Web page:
And I think I’ve accomplished that. I’m the first reader even though I’m the writer, and here’s a telling comment about my enthusiasm about this story: I haven’t read anything else all month. The story I want to read is the one I’m writing. Getting up at 5am on weekday to write is not a chore. I almost literally jump out of bed, go through a few calisthenics, fill a coffee cup, and start writing. I can’t wait to get back to the story.

I’m using Google Docs and it tends to wig out around the 10,000-word mark. As such, I create a new file every 10,000 words. I’ve let some folks read the first part and the response has been quite positive. It’s a good thing when you, the writer, enjoy a story you are writing. It’s great when someone else likes what you’ve actively working on.

As we turn the corner to the last full week of November (the month ends on a Tuesday) and some of us have days off where we can possibly spend more time writing, keep this thought in mind: it’s more important for you to finish the book than reach 50,000 in November.

Here’s why. By now, you will likely have already established a pattern, a routine for writing. Whatever it is, keep doing it until the book is finished.

If you can conceivably complete the book by the end of November, do it. But, if you don’t think you can make that deadline...but do think you can complete the book a few days after 30 November, then make the adjustment. Because, when you get right down to it, the reason you started NaNoWriMo in the first place was to complete a book. The 50,000-word mark was only a trick, a hack, to get many writers started. Your book may only be 45,000. If so, then congrats! You’ve written a book. Your book may actually not be done until you get to 95,000 or more. Your book is your book. Do your adjustments as you see fit.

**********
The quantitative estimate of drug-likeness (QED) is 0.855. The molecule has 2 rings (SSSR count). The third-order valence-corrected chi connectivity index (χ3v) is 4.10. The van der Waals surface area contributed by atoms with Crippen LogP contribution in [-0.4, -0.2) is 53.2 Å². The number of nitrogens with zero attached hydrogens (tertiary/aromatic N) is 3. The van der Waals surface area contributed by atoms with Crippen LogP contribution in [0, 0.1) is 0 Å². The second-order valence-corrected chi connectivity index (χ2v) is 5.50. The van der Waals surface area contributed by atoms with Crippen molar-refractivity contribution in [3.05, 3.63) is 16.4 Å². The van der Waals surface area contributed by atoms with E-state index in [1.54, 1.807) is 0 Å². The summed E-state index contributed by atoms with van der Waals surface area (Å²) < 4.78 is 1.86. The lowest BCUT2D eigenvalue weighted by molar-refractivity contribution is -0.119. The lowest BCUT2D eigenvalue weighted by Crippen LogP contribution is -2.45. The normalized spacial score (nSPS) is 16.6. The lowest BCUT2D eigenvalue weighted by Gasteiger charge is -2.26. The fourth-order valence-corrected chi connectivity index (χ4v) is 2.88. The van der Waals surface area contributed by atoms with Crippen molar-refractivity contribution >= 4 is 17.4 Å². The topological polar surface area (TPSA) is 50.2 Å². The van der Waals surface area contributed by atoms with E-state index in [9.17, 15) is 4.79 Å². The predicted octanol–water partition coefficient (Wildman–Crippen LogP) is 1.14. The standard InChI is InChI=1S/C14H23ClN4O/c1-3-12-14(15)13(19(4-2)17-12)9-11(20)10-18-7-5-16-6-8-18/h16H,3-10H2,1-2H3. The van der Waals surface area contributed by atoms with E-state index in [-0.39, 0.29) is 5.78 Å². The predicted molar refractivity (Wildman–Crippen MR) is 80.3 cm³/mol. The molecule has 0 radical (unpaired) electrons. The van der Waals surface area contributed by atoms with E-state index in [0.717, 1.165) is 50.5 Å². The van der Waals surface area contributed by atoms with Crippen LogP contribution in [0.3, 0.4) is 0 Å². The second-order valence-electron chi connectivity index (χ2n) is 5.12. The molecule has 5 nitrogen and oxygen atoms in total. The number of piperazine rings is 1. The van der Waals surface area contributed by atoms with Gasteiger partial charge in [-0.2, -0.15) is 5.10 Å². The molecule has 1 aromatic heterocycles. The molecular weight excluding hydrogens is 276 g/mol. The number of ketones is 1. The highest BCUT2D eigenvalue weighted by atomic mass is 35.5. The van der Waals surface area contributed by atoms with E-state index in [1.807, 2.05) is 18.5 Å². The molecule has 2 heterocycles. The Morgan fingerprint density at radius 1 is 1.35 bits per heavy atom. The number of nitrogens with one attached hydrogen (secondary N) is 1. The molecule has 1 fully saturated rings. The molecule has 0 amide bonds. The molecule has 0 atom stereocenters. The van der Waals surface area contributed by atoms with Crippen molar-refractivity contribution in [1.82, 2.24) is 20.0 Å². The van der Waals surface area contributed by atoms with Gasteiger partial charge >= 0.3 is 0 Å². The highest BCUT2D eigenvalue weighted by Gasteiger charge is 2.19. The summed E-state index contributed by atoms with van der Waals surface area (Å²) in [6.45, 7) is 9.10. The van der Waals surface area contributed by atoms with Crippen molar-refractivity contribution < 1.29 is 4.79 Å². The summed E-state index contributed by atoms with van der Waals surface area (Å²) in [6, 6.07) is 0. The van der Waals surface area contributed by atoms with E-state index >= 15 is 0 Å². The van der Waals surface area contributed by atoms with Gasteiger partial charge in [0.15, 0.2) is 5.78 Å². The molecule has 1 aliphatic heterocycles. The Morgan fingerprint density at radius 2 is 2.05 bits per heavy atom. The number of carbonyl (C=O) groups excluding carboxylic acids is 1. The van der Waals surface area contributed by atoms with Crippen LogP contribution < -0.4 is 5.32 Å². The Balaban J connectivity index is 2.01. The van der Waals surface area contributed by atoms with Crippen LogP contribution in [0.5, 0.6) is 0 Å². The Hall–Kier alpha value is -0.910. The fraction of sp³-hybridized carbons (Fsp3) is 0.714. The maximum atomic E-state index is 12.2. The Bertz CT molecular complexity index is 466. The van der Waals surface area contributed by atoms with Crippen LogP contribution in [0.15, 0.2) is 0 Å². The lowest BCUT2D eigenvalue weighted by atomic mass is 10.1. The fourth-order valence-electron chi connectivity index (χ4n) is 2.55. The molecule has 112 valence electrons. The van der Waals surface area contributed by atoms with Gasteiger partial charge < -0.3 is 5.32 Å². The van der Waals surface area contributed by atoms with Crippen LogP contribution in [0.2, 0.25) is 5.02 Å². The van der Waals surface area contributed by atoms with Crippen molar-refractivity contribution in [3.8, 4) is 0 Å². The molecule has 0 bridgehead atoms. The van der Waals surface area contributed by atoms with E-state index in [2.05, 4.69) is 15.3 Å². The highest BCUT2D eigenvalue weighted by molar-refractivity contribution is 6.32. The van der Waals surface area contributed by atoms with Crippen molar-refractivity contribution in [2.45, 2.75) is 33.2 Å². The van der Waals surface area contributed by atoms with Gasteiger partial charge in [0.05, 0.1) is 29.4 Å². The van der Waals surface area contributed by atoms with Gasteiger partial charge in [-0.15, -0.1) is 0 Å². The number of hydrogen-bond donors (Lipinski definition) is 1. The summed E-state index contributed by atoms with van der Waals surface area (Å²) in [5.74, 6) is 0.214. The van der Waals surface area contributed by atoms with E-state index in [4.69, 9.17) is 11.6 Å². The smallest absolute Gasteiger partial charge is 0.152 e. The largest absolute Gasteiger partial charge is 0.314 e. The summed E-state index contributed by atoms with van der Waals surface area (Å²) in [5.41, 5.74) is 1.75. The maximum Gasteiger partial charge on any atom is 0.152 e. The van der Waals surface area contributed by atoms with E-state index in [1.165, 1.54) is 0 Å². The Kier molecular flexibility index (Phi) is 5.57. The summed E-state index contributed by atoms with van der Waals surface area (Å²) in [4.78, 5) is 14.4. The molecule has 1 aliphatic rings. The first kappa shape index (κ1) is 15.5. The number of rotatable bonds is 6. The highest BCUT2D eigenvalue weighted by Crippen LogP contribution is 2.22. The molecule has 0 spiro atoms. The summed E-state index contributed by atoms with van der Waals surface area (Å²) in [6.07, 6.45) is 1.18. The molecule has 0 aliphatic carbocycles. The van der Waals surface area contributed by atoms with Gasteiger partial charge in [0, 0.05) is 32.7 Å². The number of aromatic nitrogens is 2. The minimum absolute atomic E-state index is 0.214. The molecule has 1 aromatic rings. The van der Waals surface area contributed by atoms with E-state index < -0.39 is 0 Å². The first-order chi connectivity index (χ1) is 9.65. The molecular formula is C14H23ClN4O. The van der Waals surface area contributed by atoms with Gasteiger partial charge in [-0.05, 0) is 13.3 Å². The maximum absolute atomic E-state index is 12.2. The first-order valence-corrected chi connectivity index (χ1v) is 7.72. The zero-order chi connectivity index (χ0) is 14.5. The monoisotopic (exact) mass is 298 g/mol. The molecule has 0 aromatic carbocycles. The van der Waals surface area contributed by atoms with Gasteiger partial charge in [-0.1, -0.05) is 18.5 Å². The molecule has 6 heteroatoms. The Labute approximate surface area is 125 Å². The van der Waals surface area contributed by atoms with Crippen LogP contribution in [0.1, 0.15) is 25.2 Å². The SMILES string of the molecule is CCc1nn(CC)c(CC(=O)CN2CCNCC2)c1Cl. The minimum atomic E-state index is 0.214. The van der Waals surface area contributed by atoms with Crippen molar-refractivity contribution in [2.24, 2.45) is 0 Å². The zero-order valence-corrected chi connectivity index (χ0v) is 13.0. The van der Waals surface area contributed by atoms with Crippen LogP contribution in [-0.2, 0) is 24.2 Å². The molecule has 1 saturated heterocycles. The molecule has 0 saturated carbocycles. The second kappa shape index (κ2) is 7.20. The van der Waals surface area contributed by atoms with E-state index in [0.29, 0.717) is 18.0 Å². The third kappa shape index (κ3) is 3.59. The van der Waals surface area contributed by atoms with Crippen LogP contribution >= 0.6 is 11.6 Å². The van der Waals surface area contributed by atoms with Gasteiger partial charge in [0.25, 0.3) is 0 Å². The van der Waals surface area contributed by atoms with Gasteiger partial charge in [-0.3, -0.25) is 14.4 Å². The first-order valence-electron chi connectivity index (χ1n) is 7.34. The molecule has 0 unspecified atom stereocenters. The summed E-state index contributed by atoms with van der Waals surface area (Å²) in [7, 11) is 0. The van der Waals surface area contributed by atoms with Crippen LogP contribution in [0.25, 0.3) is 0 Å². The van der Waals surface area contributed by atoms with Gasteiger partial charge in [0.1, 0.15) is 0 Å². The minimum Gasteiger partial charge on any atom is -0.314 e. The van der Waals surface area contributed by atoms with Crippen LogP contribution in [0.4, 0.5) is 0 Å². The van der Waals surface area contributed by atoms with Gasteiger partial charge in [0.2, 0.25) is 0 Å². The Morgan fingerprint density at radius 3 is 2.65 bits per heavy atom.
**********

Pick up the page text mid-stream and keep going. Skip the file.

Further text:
But this last full week of NaNoWriMo 2021 is the final major push. I’ve done it before. I’m doing it now. Millions of others have done it.

And you can, too.

Thursday, November 18, 2021

Zero Saints

This week, Beau takes a look at ZERO SAINTS, from Gabino Iglesias.

Enforcer and drug dealer Fernando has seen better days. On his way home from work, some heavily-tattooed gangsters throw him in the back of a car and take him to an abandoned house, where they saw off his friend's head and feed the kid's fingers to...something. Their message is clear: this is their territory, now. 
But Fernando isn't put down that easily. Using the assistance of a Santeria priestess, an insane Puerto Rican pop sensation, a very human dog, and a Russian hitman, he'll build the courage (and firepower) he'll need to fight a gangbanger who's a bit more than human.

Wednesday, November 17, 2021

To Swerve or Not To Swerve

I'm sick of the swerve. The twist. The sudden moment where EVERYTHING YOU THOUGHT YOU KNEW WASN'T TRUE.

We've become addicted to the idea that the story must subvert its audience, that creators have to outsmart us in order to entertain us. And mind you, while it can be perfectly entertaining to have expectations subverted, especially in the crime/mystery genre, I'd posit that it's also extremely satisfying to know exactly what we're getting.

And we do, don't we? More often than not, we know our stories will involve good beating bad. That our heroes will learn lessons and grow. It's the road to get there that counts, but why do we insist that road take unnecessary turns every single time?

I've found that trying to subvert the expectations of readers can often lead me to write towards a twist as opposed to a resolution, and while a good outline can iron out the kinks that come with writing to the twist as opposed to writing to the end, I still think it's unfair to the writer and reader when that twist holds more priority than anything else in the story.

I mean, how often do those twists and swerves really leave us amazed? I find myself feeling betrayed more often, especially when writers decide to change characters' personalities or intelligence levels simply to serve said betrayal.